Knowledge Musings

Musings about knowledge management as I go about my daily life

Thursday, February 14, 2008

Ideopolises - An Idea Fit For Purpose?

While updating my research for an update supplement to the report Public Sector - Public Knowledge I came across the Ideopolis research programme of the Work Foundation (see this report). It draws on the term coined by two US commentators - John Judis and Ruy Teixeira (see WordSpy for citations) in 2002 - to describe a knowledge-city region. The idea is that a city which is knowledge-intensive (e.g. more than around 25% of workers in knowledge intensive jobs) will act as an economic powerhouse for the surrounding region. Much is predicated on having universities, high quality research etc.

In theory, all very good. But to turn theory into practice (i.e. positive economic outcomes) requires several things to be in place, not least vision and leadership. Even before the term was coined there have been many examples of such initiatives. One familiar to me is the city of Austin in Texas, which in the 1980s was a backwater. With leadership from people like entrepreneur George Kozmetsky, it has turned itself into a world-class knowledge city, with many knowledge intensive companies, and also start-ups like Dell, which is .. well.. no longer a start-up!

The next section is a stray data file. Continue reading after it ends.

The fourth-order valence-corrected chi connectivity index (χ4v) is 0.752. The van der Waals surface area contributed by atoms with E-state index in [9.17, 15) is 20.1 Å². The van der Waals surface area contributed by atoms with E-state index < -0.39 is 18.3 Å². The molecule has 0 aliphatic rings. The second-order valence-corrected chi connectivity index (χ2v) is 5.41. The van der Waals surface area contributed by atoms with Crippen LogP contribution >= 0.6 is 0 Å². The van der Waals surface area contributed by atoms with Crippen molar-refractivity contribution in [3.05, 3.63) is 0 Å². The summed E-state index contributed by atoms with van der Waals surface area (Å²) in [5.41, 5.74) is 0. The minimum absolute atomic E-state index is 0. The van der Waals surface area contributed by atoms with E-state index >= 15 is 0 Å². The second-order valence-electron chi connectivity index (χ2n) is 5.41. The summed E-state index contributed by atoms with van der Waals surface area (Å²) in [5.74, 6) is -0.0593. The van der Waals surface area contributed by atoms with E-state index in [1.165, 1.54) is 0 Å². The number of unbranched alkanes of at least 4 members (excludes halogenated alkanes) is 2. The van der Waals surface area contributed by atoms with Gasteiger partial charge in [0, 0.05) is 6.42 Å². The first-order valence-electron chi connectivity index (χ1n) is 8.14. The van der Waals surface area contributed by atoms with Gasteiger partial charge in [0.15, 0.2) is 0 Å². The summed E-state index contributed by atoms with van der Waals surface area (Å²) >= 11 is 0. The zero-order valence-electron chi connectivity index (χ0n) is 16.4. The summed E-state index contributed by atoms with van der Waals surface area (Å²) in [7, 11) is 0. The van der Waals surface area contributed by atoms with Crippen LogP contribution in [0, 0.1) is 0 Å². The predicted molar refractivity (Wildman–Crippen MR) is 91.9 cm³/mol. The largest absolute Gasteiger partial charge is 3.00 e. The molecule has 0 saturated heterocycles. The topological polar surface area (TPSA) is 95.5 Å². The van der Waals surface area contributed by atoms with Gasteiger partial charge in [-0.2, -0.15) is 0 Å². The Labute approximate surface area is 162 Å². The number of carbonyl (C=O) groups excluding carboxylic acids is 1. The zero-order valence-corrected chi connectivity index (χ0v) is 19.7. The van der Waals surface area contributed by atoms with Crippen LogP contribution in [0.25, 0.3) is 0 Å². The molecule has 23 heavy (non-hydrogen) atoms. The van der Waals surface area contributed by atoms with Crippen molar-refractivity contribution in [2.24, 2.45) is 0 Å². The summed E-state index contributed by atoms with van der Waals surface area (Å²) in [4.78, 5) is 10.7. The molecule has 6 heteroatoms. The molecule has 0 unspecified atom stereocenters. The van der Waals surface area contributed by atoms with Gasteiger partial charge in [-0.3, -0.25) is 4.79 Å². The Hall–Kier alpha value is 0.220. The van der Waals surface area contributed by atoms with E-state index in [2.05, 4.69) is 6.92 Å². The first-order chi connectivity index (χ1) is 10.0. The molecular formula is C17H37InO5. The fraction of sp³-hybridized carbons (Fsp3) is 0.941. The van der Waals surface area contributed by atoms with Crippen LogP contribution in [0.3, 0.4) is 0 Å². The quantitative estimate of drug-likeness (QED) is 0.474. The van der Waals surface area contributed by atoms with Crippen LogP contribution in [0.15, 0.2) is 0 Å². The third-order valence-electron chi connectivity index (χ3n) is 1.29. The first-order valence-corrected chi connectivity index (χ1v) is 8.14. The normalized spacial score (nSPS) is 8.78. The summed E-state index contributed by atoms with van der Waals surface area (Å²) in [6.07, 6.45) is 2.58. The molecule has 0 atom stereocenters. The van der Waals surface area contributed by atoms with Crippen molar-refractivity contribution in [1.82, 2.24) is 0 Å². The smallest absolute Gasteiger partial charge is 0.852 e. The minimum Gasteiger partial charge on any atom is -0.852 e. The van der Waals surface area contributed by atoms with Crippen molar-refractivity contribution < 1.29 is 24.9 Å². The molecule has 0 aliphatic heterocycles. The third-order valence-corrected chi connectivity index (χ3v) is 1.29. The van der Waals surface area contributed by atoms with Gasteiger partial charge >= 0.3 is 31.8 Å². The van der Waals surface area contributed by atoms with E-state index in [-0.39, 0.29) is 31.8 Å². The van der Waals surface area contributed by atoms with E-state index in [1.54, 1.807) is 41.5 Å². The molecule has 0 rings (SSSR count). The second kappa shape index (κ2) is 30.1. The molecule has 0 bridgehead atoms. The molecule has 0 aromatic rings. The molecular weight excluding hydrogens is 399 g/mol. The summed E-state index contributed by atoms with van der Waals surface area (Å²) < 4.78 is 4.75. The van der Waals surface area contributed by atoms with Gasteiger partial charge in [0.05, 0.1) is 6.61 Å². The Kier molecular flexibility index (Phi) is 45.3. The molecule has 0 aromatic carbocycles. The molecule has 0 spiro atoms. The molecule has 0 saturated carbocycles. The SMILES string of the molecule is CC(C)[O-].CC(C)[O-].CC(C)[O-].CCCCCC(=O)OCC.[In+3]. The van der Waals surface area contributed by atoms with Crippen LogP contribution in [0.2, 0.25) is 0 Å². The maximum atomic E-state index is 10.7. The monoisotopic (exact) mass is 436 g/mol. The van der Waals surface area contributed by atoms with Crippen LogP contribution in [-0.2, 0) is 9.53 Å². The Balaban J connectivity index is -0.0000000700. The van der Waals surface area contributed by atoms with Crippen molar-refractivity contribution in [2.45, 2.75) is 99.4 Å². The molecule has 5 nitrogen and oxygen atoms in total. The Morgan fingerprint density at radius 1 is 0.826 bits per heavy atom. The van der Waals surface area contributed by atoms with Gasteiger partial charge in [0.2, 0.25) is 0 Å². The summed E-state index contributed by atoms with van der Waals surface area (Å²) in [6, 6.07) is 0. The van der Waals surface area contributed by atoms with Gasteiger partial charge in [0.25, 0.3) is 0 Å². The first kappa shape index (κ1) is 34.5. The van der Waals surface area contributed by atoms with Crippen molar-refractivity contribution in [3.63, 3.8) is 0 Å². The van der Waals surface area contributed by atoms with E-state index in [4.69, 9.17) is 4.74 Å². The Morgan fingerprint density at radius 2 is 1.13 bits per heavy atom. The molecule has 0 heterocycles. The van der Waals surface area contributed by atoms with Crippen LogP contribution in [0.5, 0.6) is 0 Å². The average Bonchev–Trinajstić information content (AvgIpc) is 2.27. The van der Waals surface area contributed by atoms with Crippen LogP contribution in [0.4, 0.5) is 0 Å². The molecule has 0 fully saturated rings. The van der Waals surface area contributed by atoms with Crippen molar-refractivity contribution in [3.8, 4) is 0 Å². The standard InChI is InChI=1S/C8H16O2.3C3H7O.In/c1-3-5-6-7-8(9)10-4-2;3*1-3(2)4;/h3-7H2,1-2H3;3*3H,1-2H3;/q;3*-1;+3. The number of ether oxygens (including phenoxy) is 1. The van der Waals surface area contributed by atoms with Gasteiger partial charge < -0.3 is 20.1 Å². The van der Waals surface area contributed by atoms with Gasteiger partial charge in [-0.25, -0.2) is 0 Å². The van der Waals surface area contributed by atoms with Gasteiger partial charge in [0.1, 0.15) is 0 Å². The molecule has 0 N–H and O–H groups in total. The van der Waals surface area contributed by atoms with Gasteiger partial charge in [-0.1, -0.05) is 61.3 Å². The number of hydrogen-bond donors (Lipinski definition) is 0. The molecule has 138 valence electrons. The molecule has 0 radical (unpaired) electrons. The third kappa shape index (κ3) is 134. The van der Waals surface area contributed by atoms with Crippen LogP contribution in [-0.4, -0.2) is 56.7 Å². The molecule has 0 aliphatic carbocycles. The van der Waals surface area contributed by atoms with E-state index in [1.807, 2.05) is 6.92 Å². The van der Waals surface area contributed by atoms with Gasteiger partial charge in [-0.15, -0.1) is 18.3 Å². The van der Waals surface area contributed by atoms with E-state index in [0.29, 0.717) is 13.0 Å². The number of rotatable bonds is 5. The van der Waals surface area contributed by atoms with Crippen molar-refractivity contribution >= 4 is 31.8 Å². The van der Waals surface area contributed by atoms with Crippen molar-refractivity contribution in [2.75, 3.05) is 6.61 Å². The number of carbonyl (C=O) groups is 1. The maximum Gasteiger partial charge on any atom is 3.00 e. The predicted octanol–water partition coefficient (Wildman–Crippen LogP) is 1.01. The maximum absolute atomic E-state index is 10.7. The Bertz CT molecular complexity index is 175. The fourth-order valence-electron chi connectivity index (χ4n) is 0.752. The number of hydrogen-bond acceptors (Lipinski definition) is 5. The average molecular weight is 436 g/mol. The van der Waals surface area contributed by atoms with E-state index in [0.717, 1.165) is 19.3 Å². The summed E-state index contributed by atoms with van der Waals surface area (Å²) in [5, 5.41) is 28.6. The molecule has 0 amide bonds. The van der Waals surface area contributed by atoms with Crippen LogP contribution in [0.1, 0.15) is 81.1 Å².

Another theme that comes out of all such successful initiatives is that of connectivity. I would go even further than the authors of the report venture and stress also the need for deep collaboration. This is a critical factor is turning all those academic and other ideas into real knowledge-intensive products and services of economic value. Studies of knowledge commercialization (happens to be the title of a book I wrote!) in R&D provide good examples of what works and what doesn't.

The pity to me is that many people who write and practice at the city-region macro-economic level demonstrate little real understanding of the application of knowledge management as used in corporate settings. Or sometimes they stumble across almost by accident, key factors and practices that are well understood in the corporate KM community. As good as it is, the Work Foundation report draws little from this pool of existing knowledge. Of course, it is important to draw on existing regional development and other knowledge. I just wish there was more connectivity - and collaboration - between researchers and practitioners who operate in these two different spheres.

Then perhaps the concept of Ideopolis will be truly fit for purpose.

Labels: ,